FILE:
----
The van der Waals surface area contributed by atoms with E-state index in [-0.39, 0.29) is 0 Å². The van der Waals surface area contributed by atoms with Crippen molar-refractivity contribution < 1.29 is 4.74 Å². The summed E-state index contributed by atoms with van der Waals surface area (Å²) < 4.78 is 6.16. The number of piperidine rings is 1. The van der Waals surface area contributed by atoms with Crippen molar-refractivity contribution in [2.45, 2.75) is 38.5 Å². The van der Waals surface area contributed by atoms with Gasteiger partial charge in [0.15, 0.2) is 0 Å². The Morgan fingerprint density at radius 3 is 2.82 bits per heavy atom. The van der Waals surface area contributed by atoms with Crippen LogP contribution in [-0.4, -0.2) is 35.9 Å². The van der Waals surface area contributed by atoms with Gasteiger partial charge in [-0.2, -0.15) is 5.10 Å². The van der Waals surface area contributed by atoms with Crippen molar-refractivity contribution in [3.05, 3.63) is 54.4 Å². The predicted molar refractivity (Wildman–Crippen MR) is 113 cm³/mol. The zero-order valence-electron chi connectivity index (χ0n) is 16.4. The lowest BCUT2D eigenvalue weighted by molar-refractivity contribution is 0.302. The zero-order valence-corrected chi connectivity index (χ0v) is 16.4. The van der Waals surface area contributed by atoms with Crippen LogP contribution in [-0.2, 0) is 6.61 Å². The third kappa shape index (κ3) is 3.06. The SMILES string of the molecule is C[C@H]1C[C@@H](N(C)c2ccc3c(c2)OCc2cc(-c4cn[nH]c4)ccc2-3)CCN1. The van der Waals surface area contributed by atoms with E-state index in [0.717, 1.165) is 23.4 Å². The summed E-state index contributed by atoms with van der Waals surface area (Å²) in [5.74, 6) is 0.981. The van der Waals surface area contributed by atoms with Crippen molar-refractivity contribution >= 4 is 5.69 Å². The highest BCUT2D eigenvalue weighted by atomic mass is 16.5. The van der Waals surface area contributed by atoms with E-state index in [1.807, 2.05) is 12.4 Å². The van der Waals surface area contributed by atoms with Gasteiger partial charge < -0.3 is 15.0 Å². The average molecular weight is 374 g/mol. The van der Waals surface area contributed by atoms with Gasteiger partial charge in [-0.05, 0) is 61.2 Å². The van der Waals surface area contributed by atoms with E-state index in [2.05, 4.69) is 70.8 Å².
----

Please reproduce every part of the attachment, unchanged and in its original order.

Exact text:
The van der Waals surface area contributed by atoms with E-state index in [-0.39, 0.29) is 0 Å². The van der Waals surface area contributed by atoms with Crippen molar-refractivity contribution < 1.29 is 4.74 Å². The summed E-state index contributed by atoms with van der Waals surface area (Å²) < 4.78 is 6.16. The number of piperidine rings is 1. The van der Waals surface area contributed by atoms with Crippen molar-refractivity contribution in [2.45, 2.75) is 38.5 Å². The van der Waals surface area contributed by atoms with Gasteiger partial charge in [0.15, 0.2) is 0 Å². The Morgan fingerprint density at radius 3 is 2.82 bits per heavy atom. The van der Waals surface area contributed by atoms with Crippen LogP contribution in [-0.4, -0.2) is 35.9 Å². The van der Waals surface area contributed by atoms with Gasteiger partial charge in [-0.2, -0.15) is 5.10 Å². The van der Waals surface area contributed by atoms with Crippen molar-refractivity contribution in [3.05, 3.63) is 54.4 Å². The predicted molar refractivity (Wildman–Crippen MR) is 113 cm³/mol. The zero-order valence-electron chi connectivity index (χ0n) is 16.4. The lowest BCUT2D eigenvalue weighted by molar-refractivity contribution is 0.302. The zero-order valence-corrected chi connectivity index (χ0v) is 16.4. The van der Waals surface area contributed by atoms with Crippen LogP contribution in [-0.2, 0) is 6.61 Å². The third kappa shape index (κ3) is 3.06. The SMILES string of the molecule is C[C@H]1C[C@@H](N(C)c2ccc3c(c2)OCc2cc(-c4cn[nH]c4)ccc2-3)CCN1. The van der Waals surface area contributed by atoms with E-state index in [0.717, 1.165) is 23.4 Å². The summed E-state index contributed by atoms with van der Waals surface area (Å²) in [5.74, 6) is 0.981. The van der Waals surface area contributed by atoms with Crippen molar-refractivity contribution >= 4 is 5.69 Å². The highest BCUT2D eigenvalue weighted by atomic mass is 16.5. The van der Waals surface area contributed by atoms with E-state index in [1.807, 2.05) is 12.4 Å². The van der Waals surface area contributed by atoms with Gasteiger partial charge < -0.3 is 15.0 Å². The average molecular weight is 374 g/mol. The van der Waals surface area contributed by atoms with Gasteiger partial charge in [-0.05, 0) is 61.2 Å². The van der Waals surface area contributed by atoms with E-state index in [2.05, 4.69) is 70.8 Å².